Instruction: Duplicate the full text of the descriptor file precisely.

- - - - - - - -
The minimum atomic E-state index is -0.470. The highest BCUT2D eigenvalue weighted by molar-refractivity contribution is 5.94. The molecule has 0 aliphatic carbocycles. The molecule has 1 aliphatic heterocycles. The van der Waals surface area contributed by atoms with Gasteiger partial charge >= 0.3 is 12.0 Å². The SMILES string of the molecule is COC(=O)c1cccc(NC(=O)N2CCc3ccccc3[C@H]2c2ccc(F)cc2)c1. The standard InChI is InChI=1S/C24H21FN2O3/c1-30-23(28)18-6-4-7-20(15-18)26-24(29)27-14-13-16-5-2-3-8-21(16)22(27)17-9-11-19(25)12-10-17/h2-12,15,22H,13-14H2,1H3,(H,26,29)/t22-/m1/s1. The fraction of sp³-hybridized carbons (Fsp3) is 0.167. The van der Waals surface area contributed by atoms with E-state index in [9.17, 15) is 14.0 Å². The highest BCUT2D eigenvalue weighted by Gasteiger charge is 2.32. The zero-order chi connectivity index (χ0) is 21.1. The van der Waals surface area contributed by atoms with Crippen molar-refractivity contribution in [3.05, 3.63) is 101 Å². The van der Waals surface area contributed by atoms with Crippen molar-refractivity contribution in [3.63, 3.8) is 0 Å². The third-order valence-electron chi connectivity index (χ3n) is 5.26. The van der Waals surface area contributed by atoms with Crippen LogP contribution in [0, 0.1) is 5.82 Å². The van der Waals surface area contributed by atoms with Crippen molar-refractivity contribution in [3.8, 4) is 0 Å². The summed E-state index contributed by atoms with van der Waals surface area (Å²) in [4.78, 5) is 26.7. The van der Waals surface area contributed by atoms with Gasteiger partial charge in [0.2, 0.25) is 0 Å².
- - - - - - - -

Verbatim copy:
The minimum atomic E-state index is -0.470. The highest BCUT2D eigenvalue weighted by molar-refractivity contribution is 5.94. The molecule has 0 aliphatic carbocycles. The molecule has 1 aliphatic heterocycles. The van der Waals surface area contributed by atoms with Gasteiger partial charge >= 0.3 is 12.0 Å². The SMILES string of the molecule is COC(=O)c1cccc(NC(=O)N2CCc3ccccc3[C@H]2c2ccc(F)cc2)c1. The standard InChI is InChI=1S/C24H21FN2O3/c1-30-23(28)18-6-4-7-20(15-18)26-24(29)27-14-13-16-5-2-3-8-21(16)22(27)17-9-11-19(25)12-10-17/h2-12,15,22H,13-14H2,1H3,(H,26,29)/t22-/m1/s1. The fraction of sp³-hybridized carbons (Fsp3) is 0.167. The van der Waals surface area contributed by atoms with E-state index in [9.17, 15) is 14.0 Å². The highest BCUT2D eigenvalue weighted by Gasteiger charge is 2.32. The zero-order chi connectivity index (χ0) is 21.1. The van der Waals surface area contributed by atoms with Crippen molar-refractivity contribution in [3.05, 3.63) is 101 Å². The van der Waals surface area contributed by atoms with Crippen molar-refractivity contribution in [3.63, 3.8) is 0 Å². The third-order valence-electron chi connectivity index (χ3n) is 5.26. The van der Waals surface area contributed by atoms with Crippen LogP contribution in [0, 0.1) is 5.82 Å². The van der Waals surface area contributed by atoms with Crippen molar-refractivity contribution in [3.8, 4) is 0 Å². The summed E-state index contributed by atoms with van der Waals surface area (Å²) in [4.78, 5) is 26.7. The van der Waals surface area contributed by atoms with Gasteiger partial charge in [0.2, 0.25) is 0 Å².